The concept of a ‘Job for life’ a thing of the past. These days, workers want a job with purpose and flexibility that offers self-directed, autonomous work. They want continuous, experience based, varied learning and value remote working, freelancing and collaboration.

Is there anything that businesses can learn from other sectors about talent and skills?

Having recently worked in a sports tech unicorn business, I witnessed an environment where talent was at a premium. Given the sporting connection, I began by looking at talent practices used by football teams to develop people and a culture of high performance. How did they develop a diverse team of players, enhancing different skills and abilities? How did they keep players motivated and at the top of their game for as long as possible?  The thing I got interested in was the regular transfer windows and the practice of loaning their players out between clubs.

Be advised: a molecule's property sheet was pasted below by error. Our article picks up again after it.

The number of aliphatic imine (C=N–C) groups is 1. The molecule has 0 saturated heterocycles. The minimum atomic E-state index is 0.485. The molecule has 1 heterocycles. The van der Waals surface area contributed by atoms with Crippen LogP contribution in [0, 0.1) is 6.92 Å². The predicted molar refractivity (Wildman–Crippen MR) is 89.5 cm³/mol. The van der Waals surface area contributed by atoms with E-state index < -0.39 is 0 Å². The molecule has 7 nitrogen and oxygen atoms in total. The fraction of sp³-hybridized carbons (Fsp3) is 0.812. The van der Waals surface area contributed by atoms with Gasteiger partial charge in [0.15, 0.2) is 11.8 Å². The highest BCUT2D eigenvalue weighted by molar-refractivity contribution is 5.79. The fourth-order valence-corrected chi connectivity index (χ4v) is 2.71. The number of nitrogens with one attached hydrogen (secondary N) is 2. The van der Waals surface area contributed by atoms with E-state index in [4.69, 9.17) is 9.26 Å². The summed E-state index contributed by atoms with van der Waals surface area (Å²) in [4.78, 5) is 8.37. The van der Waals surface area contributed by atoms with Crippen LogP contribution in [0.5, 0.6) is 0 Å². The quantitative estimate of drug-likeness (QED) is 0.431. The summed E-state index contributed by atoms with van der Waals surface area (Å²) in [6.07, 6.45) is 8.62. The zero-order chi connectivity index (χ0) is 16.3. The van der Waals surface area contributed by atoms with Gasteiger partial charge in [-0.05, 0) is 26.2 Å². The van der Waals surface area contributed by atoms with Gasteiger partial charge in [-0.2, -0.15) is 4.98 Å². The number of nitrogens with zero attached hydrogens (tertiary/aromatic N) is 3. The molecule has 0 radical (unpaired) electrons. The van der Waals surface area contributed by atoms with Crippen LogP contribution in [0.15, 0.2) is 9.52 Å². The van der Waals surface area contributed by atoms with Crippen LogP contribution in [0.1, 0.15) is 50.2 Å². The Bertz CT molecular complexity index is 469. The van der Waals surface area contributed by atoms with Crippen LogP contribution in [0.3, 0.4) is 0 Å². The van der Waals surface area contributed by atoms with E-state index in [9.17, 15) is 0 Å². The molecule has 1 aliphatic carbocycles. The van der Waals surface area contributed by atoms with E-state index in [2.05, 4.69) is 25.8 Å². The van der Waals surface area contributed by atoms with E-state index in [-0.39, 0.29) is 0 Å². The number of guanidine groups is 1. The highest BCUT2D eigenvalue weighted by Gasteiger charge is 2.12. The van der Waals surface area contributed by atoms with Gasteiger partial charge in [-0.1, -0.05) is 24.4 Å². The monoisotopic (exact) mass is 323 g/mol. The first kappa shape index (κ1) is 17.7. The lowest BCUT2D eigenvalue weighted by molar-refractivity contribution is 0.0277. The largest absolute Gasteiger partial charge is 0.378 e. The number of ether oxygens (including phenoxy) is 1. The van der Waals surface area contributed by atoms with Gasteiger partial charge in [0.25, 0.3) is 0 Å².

Whilst some organisations use secondments, most don’t do this. It’s certainly not common practice across our region. It got me thinking about how this would work in business too. How could career loans help solve the challenge of finding the right job that develops skills and keeps people engaged in their career and allowing people to live where they want and balance their commitments beyond work?

How does career loaning work?

Career loaning can take many forms. One might be graduate rotations, where grads spend time rotating in different organisations in your city/region to get a varied and valuable breadth of experience. This benefits both individuals and businesses alike.